Sioux Empire Society for Human Resource ManagementLarge (301-500 total members)Things About HR You Didn't KnowThe Sioux Empire Society for Human Resource Management’s (SESHRM) mission is to advance the Human Resource profession, empower our members, and serve the community. Our initiative advanced the HR profession in our community by hosting an educational seminar for small business leaders who don’t have access to an HR professional. Topics included labor laws, discrimination issues, workers compensation, and more. Educating these leaders instilled the importance of the professional and the human capital issues they face. SESHRM partnered with a local law firm, HR consultants, and other experts to secure speakers for the event. To cover the costs of the seminar, a $1,000 sponsorship was provided from a local business. Over 25 people from 23 organizations attended. We received accolades from the attendees who wanted to dive further into their specific needs. The decision was made to carry on with an annual event with HR related topics but attract people outside of the HR field. This small business seminar laid the foundation for 2015. SESHRM was given a $35,000 grant from the City of Sioux Falls to host a workforce development conference for 200 attendees. Our expertise in the HR profession is being leveraged to help our community deal with the challenges our businesses face.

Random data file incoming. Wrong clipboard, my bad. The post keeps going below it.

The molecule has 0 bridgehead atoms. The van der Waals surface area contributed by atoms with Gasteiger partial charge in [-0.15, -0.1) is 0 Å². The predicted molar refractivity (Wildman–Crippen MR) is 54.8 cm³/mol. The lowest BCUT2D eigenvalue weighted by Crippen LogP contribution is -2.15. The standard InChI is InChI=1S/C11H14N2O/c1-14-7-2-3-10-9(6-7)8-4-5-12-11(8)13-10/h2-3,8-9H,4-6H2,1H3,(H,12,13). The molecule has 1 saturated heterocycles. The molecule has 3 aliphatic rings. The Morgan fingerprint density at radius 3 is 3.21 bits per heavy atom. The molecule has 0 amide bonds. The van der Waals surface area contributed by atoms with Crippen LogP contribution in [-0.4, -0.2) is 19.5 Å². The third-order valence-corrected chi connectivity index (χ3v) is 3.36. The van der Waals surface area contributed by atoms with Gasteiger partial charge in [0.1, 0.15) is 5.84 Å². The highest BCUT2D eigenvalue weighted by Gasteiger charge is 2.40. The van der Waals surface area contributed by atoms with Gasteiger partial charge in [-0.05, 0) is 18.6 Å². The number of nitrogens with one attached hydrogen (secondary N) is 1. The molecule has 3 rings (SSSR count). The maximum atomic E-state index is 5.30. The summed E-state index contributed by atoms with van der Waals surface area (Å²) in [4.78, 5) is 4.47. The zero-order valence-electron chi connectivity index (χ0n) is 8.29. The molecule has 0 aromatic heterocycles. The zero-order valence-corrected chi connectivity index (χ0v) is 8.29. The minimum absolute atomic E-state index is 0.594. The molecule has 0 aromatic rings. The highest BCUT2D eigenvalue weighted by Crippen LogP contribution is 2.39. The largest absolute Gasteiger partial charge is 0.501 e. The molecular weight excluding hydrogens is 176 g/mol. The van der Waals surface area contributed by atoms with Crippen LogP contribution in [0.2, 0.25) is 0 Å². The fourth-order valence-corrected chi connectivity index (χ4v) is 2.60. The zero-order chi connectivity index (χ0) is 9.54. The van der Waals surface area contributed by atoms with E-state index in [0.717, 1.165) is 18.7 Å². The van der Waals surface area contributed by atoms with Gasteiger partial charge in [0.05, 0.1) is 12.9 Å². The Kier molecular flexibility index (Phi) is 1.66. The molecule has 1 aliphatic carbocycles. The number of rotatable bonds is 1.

SL SHRMLarge (301-500 total members)Inclusion Center Anytown Teen CampSL SHRM's HR leaders partnered with the Inclusion Center for Community and Justice at its summer 2015 Anytown Camp to assist high school student delegates from various ethnic groups, some originating from families with lower incomes, to be better prepared for workforce readiness opportunities in the community. HR Professionals outlined ways these students may seek to obtain scholarships to continue their education, to better understand how others have overcome disabilities, discrimination and how employment laws may help them. SL SHRM invited four unique presenters to share valuable life experiences and lead round table discussions to help students find positive ways to overcome these types of challenges. The Inclusion Center’s focus is to help inspire student delegates to eliminate prejudice, bigotry, and discrimination, and to promote respect for all people through conflict resolution, education, advocacy, and empowerment. SL SHRM’s Anytown Camp presenters included Karla (mother) and Eric (son) Stoker whom shared Eric's struggle to overcome societal barriers and discrimination he faces as a "differently able" 27 year-old with autism. Yudi Lewis shared her personal narrative of starting life in the Dominican Republic as a teenager with a thirst for education to her current journey as the program director of the Latino Initiative at Utah Valley University. She was able to help students recognize the positive side of diversity. Monica Whalen, JD, CEO of the Employer's Council, shared her perspectives of employment law and how these laws can protect those with diverse backgrounds to find meaningful employment and understand the protective work environment the law requires. SL SHRM worked with the Inclusion Center’s co-directors (Cameron Hodgkin and Hande Togrul) to train HR leaders presenting about the importance of inclusion and acceptance of all diversity in our organizations. The inclusion center asked SL SHRM to train presenters and ensure they did not just come and speak, but asked SL SHRM to help them create impactful round table discussions to truly help these students recognize they can overcome challenges like these and succeed. SL SHRM's partnership with the Inclusion Center's Anytown Camp has helped HR Professionals to find ways to build community awareness to celebrate diversity. To also raise their voices in support of eliminating discrimination, prejudice, and bigotry in their communities. SL SHRM chapter was honored to donate $600 to fund portions of two student delegate scholarships to attend Anytown Camp.